The therapeutic effects of knitting, by Jeanette Sloan

Published on 16 April 2019 3 min read

Knitwear designer Jeanette Sloan, author and teacher, knows first hand what it is to recover from serious illness and battle her way back to full health. Here, she tells us how knitting made a difference...

Making for me has two guises. There’s the making I do as part of my job as a knitwear designer; often done under pressure to a brief set by others for a deadline that needs to be met. The other type of making is the type I do for myself. I describe it as mindful making. By nature it’s necessarily selfish in order to aid recovery. Where there’s no pressure, no set brief and no deadline to be met.

My preferred craft is knitting. I learnt the basics aged seven and despite the odd month where, like many knitters I’ve lost my ‘knitting mojo’, it’s no exaggeration to say that it’s brought me through some of the worst periods in my life. And there’s been a few.

I first discovered the therapeutic effects of knitting when diagnosed with Hodgkin’s disease back in my early 20s. It became a calming distraction during the many hours at hospital enabling me to think of something other than scans, blood tests and chemo, allowing me to focus on the task in my hands for a few precious, peaceful moments.

Since then I’ve been through several bouts of serious illness. After two lots of surgery for breast cancer over ten years ago and more recently surgery to remove two brain tumours knitting is the craft that both centres and relaxes me like no other.

As odd as it may sound I found recovering from brain surgery much harder to adjust to than breast cancer surgery. The brain is an incredible organ; it can withstand lots of trauma whilst continuing to function and although the surgery was successful, having my body’s 'engine room’ disrupted for just a short amount of time has left me a changed person.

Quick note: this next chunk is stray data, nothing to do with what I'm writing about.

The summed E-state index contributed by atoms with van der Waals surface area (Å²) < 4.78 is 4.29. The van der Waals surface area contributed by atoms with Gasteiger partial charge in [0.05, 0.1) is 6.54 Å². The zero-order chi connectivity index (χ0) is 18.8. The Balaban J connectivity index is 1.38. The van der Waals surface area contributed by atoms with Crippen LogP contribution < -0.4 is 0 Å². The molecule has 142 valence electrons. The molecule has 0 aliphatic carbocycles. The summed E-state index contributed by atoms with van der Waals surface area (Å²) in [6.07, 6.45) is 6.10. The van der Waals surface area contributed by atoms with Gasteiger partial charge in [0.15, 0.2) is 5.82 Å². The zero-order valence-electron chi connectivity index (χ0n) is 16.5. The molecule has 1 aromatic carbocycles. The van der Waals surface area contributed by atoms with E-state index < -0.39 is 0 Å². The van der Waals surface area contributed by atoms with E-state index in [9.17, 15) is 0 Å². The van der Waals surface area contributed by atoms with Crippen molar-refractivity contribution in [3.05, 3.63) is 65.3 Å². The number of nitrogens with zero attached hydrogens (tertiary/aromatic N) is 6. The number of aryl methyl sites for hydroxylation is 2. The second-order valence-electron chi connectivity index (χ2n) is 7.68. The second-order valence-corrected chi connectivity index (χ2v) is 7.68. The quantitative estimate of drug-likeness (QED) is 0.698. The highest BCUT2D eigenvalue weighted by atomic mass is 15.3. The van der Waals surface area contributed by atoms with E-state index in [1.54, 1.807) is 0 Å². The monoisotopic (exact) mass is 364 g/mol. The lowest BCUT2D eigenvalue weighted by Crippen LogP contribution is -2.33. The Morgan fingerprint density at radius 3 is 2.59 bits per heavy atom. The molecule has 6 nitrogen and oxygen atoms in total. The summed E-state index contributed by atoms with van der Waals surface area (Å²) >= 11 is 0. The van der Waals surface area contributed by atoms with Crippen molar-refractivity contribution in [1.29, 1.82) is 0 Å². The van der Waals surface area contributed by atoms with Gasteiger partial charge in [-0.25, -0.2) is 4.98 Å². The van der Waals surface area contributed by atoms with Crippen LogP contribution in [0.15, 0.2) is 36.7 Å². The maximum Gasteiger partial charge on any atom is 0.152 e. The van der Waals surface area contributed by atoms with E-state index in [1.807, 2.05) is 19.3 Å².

Immediately after surgery I struggled with everyday tasks like getting washed and dressed as both left me physically exhausted. So after a nap being able to knit a few rows was tangible proof that I could make sense of what I was doing. It meant despite the operation, the part of my brain that made me essentially Jeanette - i.e. a knitter - was still there and making progress. But, getting used to a ‘new me’ was difficult. This excerpt from a blog post ‘Living with a jumbled mind’ written a few weeks after the op sums it up perfectly;

“recently it’s been more like living in the house of a complete stranger. It’s feels like I’m not fully present in my own self so looking back on (knitting) projects I was working on before the op is like looking at the work of someone else. Did I write that? Where did I put that? What is that? I spend much of the day saying one or all of these things and yes, I know, we all forget the odd thing from time to time but when it happens all day, every day, it’s very, very tiring.

So I’ve had to adapt a very Zen-like approach to my jumbled mind in order to avoid the stress that leads to a headache. Instead of getting upset at ripping back for a second, third or fourth time I just drop the needles, back away from the knitting and try again the next day.”

Now almost three years later my thoughts continue to race; like an overload of ideas each vying for attention this makes it incredibly hard to switch off and relax. I’ve tried mindfulness /meditation with absolutely no success because despite being physically still - trying my best to be ‘in the moment’ - that quietness doesn’t filter through to my brain. Hence the mindful making.

Knitting is still the only thing that stills my body whilst occupying my brain. The repetitive process of stitch after stitch, row upon row, creates an engaging rhythm that focuses my brain paradoxically allowing my thoughts to run free. The beauty of it is, that the project needn’t be anything challenging, it can be as soothingly simple as garter stitch where there’s no pattern to memorise - or in my case forget. Lapses of concentration and memory mean I’ll suddenly forget what I’m doing but it’s only when I’m no longer actively thinking about what I’m knitting that I know I’m truly relaxed.

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